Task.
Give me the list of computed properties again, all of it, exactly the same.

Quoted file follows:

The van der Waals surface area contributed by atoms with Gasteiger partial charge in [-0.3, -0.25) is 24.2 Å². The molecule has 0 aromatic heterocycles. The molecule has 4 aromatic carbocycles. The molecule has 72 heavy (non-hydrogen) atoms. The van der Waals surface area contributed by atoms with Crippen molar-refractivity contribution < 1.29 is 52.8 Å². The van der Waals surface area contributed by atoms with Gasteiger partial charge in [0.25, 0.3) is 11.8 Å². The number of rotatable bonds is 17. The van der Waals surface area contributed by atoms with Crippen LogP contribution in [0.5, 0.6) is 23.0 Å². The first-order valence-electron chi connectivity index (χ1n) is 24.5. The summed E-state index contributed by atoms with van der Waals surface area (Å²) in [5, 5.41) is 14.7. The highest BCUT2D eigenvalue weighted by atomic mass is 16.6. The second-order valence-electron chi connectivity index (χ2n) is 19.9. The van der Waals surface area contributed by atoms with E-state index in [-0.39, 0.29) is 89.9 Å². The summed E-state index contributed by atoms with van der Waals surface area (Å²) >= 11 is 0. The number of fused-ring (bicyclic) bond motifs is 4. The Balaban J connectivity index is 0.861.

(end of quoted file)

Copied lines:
The van der Waals surface area contributed by atoms with Gasteiger partial charge in [-0.3, -0.25) is 24.2 Å². The molecule has 0 aromatic heterocycles. The molecule has 4 aromatic carbocycles. The molecule has 72 heavy (non-hydrogen) atoms. The van der Waals surface area contributed by atoms with Crippen molar-refractivity contribution < 1.29 is 52.8 Å². The van der Waals surface area contributed by atoms with Gasteiger partial charge in [0.25, 0.3) is 11.8 Å². The number of rotatable bonds is 17. The van der Waals surface area contributed by atoms with Crippen LogP contribution in [0.5, 0.6) is 23.0 Å². The first-order valence-electron chi connectivity index (χ1n) is 24.5. The summed E-state index contributed by atoms with van der Waals surface area (Å²) in [5, 5.41) is 14.7. The highest BCUT2D eigenvalue weighted by atomic mass is 16.6. The second-order valence-electron chi connectivity index (χ2n) is 19.9. The van der Waals surface area contributed by atoms with E-state index in [-0.39, 0.29) is 89.9 Å². The summed E-state index contributed by atoms with van der Waals surface area (Å²) >= 11 is 0. The number of fused-ring (bicyclic) bond motifs is 4. The Balaban J connectivity index is 0.861.